Bird diets study to provide insight into wetlands health

March 16, 2016

Sian Glazier at the Vasse Wonnerup Wetlands

Sian Glazier at the Vasse Wonnerup Wetlands

A unique study of bird diets is set to provide new insights into the health of the Vasse-Wonnerup Wetlands near Busselton.

Six university research projects are underway that aim to advance knowledge of the wetland’s function and structure, as well as community values, attitudes and perceptions towards the area and its management.

The nationally significant Ramsar-listed wetlands are home to more than 37,500 water birds from 90 different species, over 30 fish species and the largest regular breeding colony of Black Swan in south-western Australia. Little is known of how the wetland system functions ecologically and what food is crucial for sustaining wetland health for the birds.

Murdoch University PhD student Sian Glazier said she would find out “who eats what” by creating a predictive food web and examining the full spectrum of environments in the wetlands from marine to fresh waters in wet and dry states, as well as all dietary levels of detritus, fish and birds.

Ms Glazier said she was keen to hear from members of the public about the best places to see particular bird species such as the Black-winged Stilt, Red-necked Avocet, Australian Shelduck and Australasian Shoveler, as well as observations they have on feeding behaviour and locations.

“The research will examine how the wetlands ecology is likely to respond to different environmental scenarios that alter key food types in the system. We will also find out which parts of the food web provide the best early warning signals of wetland health,” she said.

South West Catchments Council (SWCC) chief executive Damien Postma said the research into bird diets was a first for the wetlands and would be led by Murdoch University and Edith Cowan University.

Mr Postma said the PhD research would complement other research being undertaken for the Vasse-Geographe Strategy by the Vasse-Wonnerup Taskforce and its Government partners.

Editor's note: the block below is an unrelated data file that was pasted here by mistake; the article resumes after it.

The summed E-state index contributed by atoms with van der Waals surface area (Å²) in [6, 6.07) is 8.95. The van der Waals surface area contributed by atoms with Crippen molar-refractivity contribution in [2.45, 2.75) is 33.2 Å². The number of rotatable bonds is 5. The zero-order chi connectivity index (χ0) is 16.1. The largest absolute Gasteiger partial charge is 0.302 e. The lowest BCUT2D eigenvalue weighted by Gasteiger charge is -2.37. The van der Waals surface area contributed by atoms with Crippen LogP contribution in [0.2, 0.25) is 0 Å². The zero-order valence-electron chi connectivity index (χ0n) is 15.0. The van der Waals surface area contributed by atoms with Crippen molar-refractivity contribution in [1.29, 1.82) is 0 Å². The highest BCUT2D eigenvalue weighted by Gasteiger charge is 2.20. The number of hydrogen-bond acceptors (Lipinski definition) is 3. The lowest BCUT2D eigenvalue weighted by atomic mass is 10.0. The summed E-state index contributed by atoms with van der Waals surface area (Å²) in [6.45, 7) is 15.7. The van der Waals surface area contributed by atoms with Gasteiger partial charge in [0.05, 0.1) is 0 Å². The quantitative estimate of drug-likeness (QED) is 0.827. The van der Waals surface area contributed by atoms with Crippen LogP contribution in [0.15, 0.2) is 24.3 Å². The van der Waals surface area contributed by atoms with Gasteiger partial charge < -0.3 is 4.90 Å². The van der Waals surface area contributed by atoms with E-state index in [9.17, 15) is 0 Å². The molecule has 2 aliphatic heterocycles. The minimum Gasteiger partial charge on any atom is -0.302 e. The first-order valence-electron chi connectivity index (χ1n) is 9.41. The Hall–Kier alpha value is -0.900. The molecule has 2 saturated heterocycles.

“The research is critical to improving knowledge and the recommendations will help inform future management decisions,” he said.

“Management of coastal wetlands needs to be underpinned by a sound scientific understanding of ecosystem structure and processes, but also needs to align with social and political realities and community expectations.”

This research project is supported by the South West Catchments Council though funding from the Australian Government’s National Landcare Programme. Ms Glazier can be contacted via

Sian Glazier background

* Graduated with a Bachelor of Science from University of Auckland, majoring in Biological Sciences.

* Sian’s First Class Honours thesis explored how the acoustic ecology of diving petrels and fluttering shearwaters could be used to improve their conservation in the Auckland region.

* Sian’s three-year PhD project through Murdoch University forms one component of the SWCC-funded Vasse-Wonnerup Wetlands Investigation Node and will focus on building a predictive food web for the wetlands.

* To build the web, Sian will use a mixture of techniques and traditional approaches such as stomach content analysis (for fauna such as fish), together with several biochemical ‘dietary tracer’ methods (e.g. stable isotope analyses and DNA bar coding) which can be undertaken, for example, on faecal or feather samples from birds.

* The project will also build on the fish and invertebrate information Murdoch University has been collecting in the Vasse-Wonnerup since 2012.

* Sian will be co-supervised by Dr Fiona Valesini, Dr James Tweedley and Dr Steve Beatty, all from the Centre for Fish and Fisheries Research at Murdoch, and Associate Professor Glenn Hyndes from Edith Cowan University. Several other collaborators will also help oversee Sian’s PhD, including Professor Mike Bunce from Curtin University, Dr Nic Dunlop from the Conservation Council of WA, Dr Jane Chambers from Murdoch and Jim Lane from the Department of Parks and Wildlife.

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